For a breakdown of assessment methods used on this course and student satisfaction, please visit the Unistats website, using the link at the bottom of this page.

Throughout this degree, students may receive tuition from professors, senior lecturers, lecturers, researchers, practitioners, visiting experts or technicians, and they may be supported in their learning by other students.

Interviews & Applicant Days

As part of the admissions process, all Drama applicants are required to attend an interview with tutors from the Lincoln School of Fine & Performing Arts. For further information please follow this link:

What We Look For In Your Application

Students do not need to be a star performer on the stage. They will, however, need plenty of passion and commitment in order to energetically engage with the course, in terms of both practice and scholarship. Expect to work hard, both in and outside of class. A willingness to read, broadly and deeply, is a must for any degree-level course.


Throughout this degree, students may receive tuition from professors, senior lecturers, lecturers, researchers, practitioners, visiting experts or technicians, and they may be supported in their learning by other students.

For a comprehensive list of teaching staff, please see our School of Fine and Performing Arts Staff Pages.

Entry Requirements 2017-18

GCE Advanced Levels: BCC

International Baccalaureate: 28 points overall

BTEC Extended Diploma: Distinction, Merit, Merit

Access to Higher Education Diploma: A minimum of 45 level 3 credits at merit or above will be required.

In addition, applicants should have a minimum of three GCSEs at grade C or above (or equivalent), including English.

Mature students with extensive relevant experience will be selected on individual merit.

If you would like further information about entry requirements or would like to discuss whether the qualifications you are currently studying are acceptable, please contact the Admissions team on + 44 (0)1522 886097 or email

Level 1

Critical Histories (Core)

What is it to think? What is it to think critically? And how has the ‘way’ we think been formed by the world around us? In this module, students are introduced to key milestones in critical, cultural and philosophical thought from antiquity to the present day.

Theatre & Performance Making I (Core)

An introduction to the fundamental elements of performance technique and performance making. Students undertake foundational instruction in vocal and physical technique, including movement for theatre, spatial and ensemble awareness and the operation of the voice.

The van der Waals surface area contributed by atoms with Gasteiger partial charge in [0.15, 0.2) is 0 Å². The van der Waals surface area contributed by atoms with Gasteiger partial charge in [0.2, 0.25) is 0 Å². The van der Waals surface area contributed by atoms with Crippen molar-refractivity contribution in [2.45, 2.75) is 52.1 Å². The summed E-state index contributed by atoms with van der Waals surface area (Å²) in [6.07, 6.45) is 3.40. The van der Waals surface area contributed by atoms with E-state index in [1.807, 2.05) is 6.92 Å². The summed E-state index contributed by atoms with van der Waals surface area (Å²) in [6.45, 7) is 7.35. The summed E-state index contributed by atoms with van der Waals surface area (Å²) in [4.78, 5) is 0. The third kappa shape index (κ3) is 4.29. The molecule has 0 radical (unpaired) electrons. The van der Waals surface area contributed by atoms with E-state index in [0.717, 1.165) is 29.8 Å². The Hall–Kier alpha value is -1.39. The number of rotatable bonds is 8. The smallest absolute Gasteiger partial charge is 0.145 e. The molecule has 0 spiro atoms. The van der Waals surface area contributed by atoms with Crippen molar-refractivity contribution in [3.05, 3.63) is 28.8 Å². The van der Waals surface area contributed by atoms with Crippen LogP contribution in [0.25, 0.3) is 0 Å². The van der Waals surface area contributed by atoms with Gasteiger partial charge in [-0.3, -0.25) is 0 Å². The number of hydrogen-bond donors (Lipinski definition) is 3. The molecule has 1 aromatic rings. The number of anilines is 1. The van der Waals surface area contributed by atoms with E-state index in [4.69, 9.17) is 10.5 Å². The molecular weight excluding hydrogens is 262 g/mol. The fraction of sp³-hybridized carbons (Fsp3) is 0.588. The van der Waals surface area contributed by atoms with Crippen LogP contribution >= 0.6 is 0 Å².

Theatre & Performance Making II (Core)

The practical culmination of level 1 study, Theatre & Performance Making II invites students to stage a full-length ensemble work for a public audience.

Theatre & Performance Studies (Core)

Theatre & Performance Studies situates the field of theatre and performance within the larger framework set out by Critical Histories in Semester A. The module provides three approaches to investigating the relationship between dramatic texts and performances and their historical, cultural and critical contexts, using a series of case studies.

Level 2

Avant-Garde Theatre (Option)

What does it mean for theatre to be ‘avant-garde’? What does it look like in practice, and how does it reflect critical thought and the wider world at the time? In this module, students will look at key early avant-garde movements as critical and expressive practices in relation to their genealogical position in theatre history and the contexts of contemporary theatre making that impacts on the theatre we make today.

Collaborative Elective (Option)

Collaborative Elective is an optional 30 credit module which enables groups of students from mixed disciplines to work together on a large-scale, interdisciplinary project.

The module takes as its starting point a project brief from either an internal or external partner commissioning the student group to undertake and complete a collaborative project exploring pertinent cultural issues.

Contemporary Drama in Context (Option)

Students will study a range of contemporary dramatic texts and performances drawn from 1989 onwards. These plays will be grouped thematically into three key areas of contemporary cultural context: Neoliberalism; Borders and Nations; and Climate Change and the Environment. Applying the skills of close critical analysis developed throughout the course, students will consider how contemporary theatre is engaging with the social, political and environmental fallout of 'the end of history' and examine the various dramaturgical strategies employed by contemporary theatre-makers to address these challenges.